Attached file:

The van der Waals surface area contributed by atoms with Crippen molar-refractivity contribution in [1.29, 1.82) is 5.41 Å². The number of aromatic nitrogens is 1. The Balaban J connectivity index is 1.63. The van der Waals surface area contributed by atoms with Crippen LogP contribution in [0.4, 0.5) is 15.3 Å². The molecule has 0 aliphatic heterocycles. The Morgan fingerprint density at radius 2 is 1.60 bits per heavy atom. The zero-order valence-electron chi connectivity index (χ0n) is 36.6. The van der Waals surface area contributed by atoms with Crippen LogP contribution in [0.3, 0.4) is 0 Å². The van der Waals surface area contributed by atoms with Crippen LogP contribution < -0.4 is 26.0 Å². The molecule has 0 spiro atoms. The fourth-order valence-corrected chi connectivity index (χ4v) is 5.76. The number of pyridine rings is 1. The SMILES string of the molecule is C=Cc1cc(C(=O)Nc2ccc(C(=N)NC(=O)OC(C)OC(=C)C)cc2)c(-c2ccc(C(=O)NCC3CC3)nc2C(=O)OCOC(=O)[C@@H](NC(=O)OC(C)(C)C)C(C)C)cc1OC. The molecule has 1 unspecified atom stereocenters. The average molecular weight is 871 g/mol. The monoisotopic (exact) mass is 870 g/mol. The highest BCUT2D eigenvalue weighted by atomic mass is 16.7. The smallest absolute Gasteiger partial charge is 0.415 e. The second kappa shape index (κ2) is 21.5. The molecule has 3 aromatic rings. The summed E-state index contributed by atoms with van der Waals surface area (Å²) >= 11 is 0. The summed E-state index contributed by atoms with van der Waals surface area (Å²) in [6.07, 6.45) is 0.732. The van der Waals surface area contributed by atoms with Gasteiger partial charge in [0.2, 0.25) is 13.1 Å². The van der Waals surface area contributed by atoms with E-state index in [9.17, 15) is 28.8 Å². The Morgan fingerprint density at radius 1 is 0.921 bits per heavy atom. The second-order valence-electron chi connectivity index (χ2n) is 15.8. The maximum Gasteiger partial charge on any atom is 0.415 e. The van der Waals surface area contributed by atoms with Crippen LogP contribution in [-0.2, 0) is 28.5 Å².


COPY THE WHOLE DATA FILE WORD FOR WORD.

The van der Waals surface area contributed by atoms with Crippen molar-refractivity contribution in [1.29, 1.82) is 5.41 Å². The number of aromatic nitrogens is 1. The Balaban J connectivity index is 1.63. The van der Waals surface area contributed by atoms with Crippen LogP contribution in [0.4, 0.5) is 15.3 Å². The molecule has 0 aliphatic heterocycles. The Morgan fingerprint density at radius 2 is 1.60 bits per heavy atom. The zero-order valence-electron chi connectivity index (χ0n) is 36.6. The van der Waals surface area contributed by atoms with Crippen LogP contribution in [0.3, 0.4) is 0 Å². The van der Waals surface area contributed by atoms with Crippen LogP contribution < -0.4 is 26.0 Å². The molecule has 0 spiro atoms. The fourth-order valence-corrected chi connectivity index (χ4v) is 5.76. The number of pyridine rings is 1. The SMILES string of the molecule is C=Cc1cc(C(=O)Nc2ccc(C(=N)NC(=O)OC(C)OC(=C)C)cc2)c(-c2ccc(C(=O)NCC3CC3)nc2C(=O)OCOC(=O)[C@@H](NC(=O)OC(C)(C)C)C(C)C)cc1OC. The molecule has 1 unspecified atom stereocenters. The average molecular weight is 871 g/mol. The monoisotopic (exact) mass is 870 g/mol. The highest BCUT2D eigenvalue weighted by atomic mass is 16.7. The smallest absolute Gasteiger partial charge is 0.415 e. The second kappa shape index (κ2) is 21.5. The molecule has 3 aromatic rings. The summed E-state index contributed by atoms with van der Waals surface area (Å²) >= 11 is 0. The summed E-state index contributed by atoms with van der Waals surface area (Å²) in [6.07, 6.45) is 0.732. The van der Waals surface area contributed by atoms with Gasteiger partial charge in [0.2, 0.25) is 13.1 Å². The van der Waals surface area contributed by atoms with E-state index in [9.17, 15) is 28.8 Å². The Morgan fingerprint density at radius 1 is 0.921 bits per heavy atom. The second-order valence-electron chi connectivity index (χ2n) is 15.8. The maximum Gasteiger partial charge on any atom is 0.415 e. The van der Waals surface area contributed by atoms with Crippen LogP contribution in [-0.2, 0) is 28.5 Å².